Polaroid Fans Try Making New Film for Old Cameras

January 22, 2009, 7:03 AM  

Polaroid Fans Try Making New Film for Old Cameras

UPDATED 2:00 p.m.: Job details for Florian Kaps amended.

Before the advent of the digital camera, Polaroid reigned supreme when it came to photographs you could view in an instant. When the companyannounced last year that it would cease film production and abandon the technology that made it famous, the format seemed doomed to disappear.

Now a group of Polaroid enthusiasts are trying to create an entirely new instant film product, compatible with Polaroid cameras, that would keep the medium alive.

André Bosman, a former Polaroid employee, and Florian Kaps, a former manager of the Lomographic Society, an online community for film enthusiasts, solicited financing from private donors to purchase the remainder of the film manufacturing equipment from Polaroid. The two also leased the company’s factory in the Netherlands for their effort, cheekily called “The Impossible Project.”

Screenshot from The Impossible Project.

Mr. Bosman and Mr. Kaps recruited a team of 10 film technicians, chemists and engineers – most of whom were employed at Polaroid during its heyday – to collaborate on inventing a new instant film pack. Mr. Kaps estimates that the venture has enough money to finance production for one year, and his goal is to begin manufacturing by 2010.

Mr. Kaps declined to provide details on the costs of purchasing the Polaroid film equipment or the amount of financing his team has, except to say it was in the “low millions.”

His hope is that the efforts of the Impossible Project will jump-start a revival of analog photography, in the same way that vinyl record collectors have fueled a thriving subculture and continued production. “This is a last chance to keep another analog iconic medium from disappearing,” Mr. Kaps said. “This is a unique medium and it deserves a second chance.”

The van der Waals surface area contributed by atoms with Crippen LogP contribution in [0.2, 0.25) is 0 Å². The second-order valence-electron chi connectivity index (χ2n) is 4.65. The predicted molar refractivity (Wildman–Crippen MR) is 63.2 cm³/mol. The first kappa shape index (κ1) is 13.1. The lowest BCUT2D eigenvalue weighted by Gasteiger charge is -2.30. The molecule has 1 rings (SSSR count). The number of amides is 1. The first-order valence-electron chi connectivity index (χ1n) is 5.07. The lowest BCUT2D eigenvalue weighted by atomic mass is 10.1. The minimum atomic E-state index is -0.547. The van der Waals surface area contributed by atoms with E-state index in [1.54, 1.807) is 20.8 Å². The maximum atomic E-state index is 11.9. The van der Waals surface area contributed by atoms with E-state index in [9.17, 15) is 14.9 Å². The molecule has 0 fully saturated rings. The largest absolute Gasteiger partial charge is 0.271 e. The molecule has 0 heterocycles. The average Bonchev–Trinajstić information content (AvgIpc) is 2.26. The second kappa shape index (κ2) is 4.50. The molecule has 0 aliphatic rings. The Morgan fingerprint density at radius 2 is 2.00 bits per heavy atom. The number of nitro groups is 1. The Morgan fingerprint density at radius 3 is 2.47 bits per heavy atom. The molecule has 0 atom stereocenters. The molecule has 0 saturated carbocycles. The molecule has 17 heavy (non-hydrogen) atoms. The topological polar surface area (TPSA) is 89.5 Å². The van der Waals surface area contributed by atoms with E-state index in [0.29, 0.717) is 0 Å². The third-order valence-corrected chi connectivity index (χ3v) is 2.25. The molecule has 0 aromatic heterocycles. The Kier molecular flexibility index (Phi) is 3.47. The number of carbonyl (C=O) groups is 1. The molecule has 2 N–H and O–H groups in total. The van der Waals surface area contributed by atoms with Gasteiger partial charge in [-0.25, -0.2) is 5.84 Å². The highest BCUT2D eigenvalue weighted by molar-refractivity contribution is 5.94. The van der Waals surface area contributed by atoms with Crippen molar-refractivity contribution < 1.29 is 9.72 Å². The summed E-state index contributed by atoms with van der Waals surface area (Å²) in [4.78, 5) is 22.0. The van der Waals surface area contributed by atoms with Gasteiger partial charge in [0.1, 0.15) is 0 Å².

Given the affordability of digital cameras, the popularity of cellphones equipped with cameras and the ease of sharing digital photos through sites like Facebook and Flickr, it might seem difficult to comprehend why anyone would want to dabble in a medium that can be clunky and expensive. (A pack of instant film for a vintage Polaroid camera like the SX-70 can run as high as $100 on eBay.) But for many analog film enthusiasts, the spectrum of color variations and the general unpredictability of the format are a large part of the appeal and the aesthetic of the product.

The tricky part of Mr. Kaps’s campaign will be concocting a new instant film recipe that works in the old cameras. Most of the materials and chemical components used in Polaroid’s instant film packs are out of production and no longer available. It’s also likely that any solution devised by Mr. Kaps’s team of experts won’t be cheap on the consumer end, either.

For Mr. Kaps, it’s a shot in the dark worth taking. “There is no chance we can reproduce the original instant film,” he said. “But we think there is a chance to produce a new kind of film and preserve this medium.”


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